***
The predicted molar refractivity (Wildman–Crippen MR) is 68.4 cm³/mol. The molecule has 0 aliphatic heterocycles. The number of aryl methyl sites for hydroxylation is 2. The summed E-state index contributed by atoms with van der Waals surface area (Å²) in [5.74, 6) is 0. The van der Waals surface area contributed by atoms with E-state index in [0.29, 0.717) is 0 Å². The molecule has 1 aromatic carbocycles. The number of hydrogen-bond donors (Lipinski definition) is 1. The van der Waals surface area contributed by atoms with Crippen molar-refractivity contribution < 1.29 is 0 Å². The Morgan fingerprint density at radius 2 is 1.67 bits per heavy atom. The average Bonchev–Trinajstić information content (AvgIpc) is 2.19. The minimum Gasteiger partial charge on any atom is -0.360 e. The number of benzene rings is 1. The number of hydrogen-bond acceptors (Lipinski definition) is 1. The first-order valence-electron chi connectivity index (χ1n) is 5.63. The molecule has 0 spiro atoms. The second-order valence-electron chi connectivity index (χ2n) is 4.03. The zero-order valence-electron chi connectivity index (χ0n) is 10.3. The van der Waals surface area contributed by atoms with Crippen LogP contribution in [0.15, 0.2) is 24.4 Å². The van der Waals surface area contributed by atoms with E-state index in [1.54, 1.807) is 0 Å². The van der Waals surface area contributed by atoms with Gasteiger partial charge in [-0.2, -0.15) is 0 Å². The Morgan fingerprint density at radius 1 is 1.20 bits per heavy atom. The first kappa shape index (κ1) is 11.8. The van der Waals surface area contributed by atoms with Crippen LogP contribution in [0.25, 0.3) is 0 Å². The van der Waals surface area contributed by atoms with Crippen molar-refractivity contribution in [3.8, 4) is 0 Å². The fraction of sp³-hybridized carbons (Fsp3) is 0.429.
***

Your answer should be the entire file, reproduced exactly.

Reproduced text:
The predicted molar refractivity (Wildman–Crippen MR) is 68.4 cm³/mol. The molecule has 0 aliphatic heterocycles. The number of aryl methyl sites for hydroxylation is 2. The summed E-state index contributed by atoms with van der Waals surface area (Å²) in [5.74, 6) is 0. The van der Waals surface area contributed by atoms with E-state index in [0.29, 0.717) is 0 Å². The molecule has 1 aromatic carbocycles. The number of hydrogen-bond donors (Lipinski definition) is 1. The van der Waals surface area contributed by atoms with Crippen molar-refractivity contribution < 1.29 is 0 Å². The Morgan fingerprint density at radius 2 is 1.67 bits per heavy atom. The average Bonchev–Trinajstić information content (AvgIpc) is 2.19. The minimum Gasteiger partial charge on any atom is -0.360 e. The number of benzene rings is 1. The number of hydrogen-bond acceptors (Lipinski definition) is 1. The first-order valence-electron chi connectivity index (χ1n) is 5.63. The molecule has 0 spiro atoms. The second-order valence-electron chi connectivity index (χ2n) is 4.03. The zero-order valence-electron chi connectivity index (χ0n) is 10.3. The van der Waals surface area contributed by atoms with Crippen LogP contribution in [0.15, 0.2) is 24.4 Å². The van der Waals surface area contributed by atoms with E-state index in [1.54, 1.807) is 0 Å². The van der Waals surface area contributed by atoms with Gasteiger partial charge in [-0.2, -0.15) is 0 Å². The Morgan fingerprint density at radius 1 is 1.20 bits per heavy atom. The first kappa shape index (κ1) is 11.8. The van der Waals surface area contributed by atoms with Crippen LogP contribution in [0.25, 0.3) is 0 Å². The van der Waals surface area contributed by atoms with Crippen molar-refractivity contribution in [3.8, 4) is 0 Å². The fraction of sp³-hybridized carbons (Fsp3) is 0.429.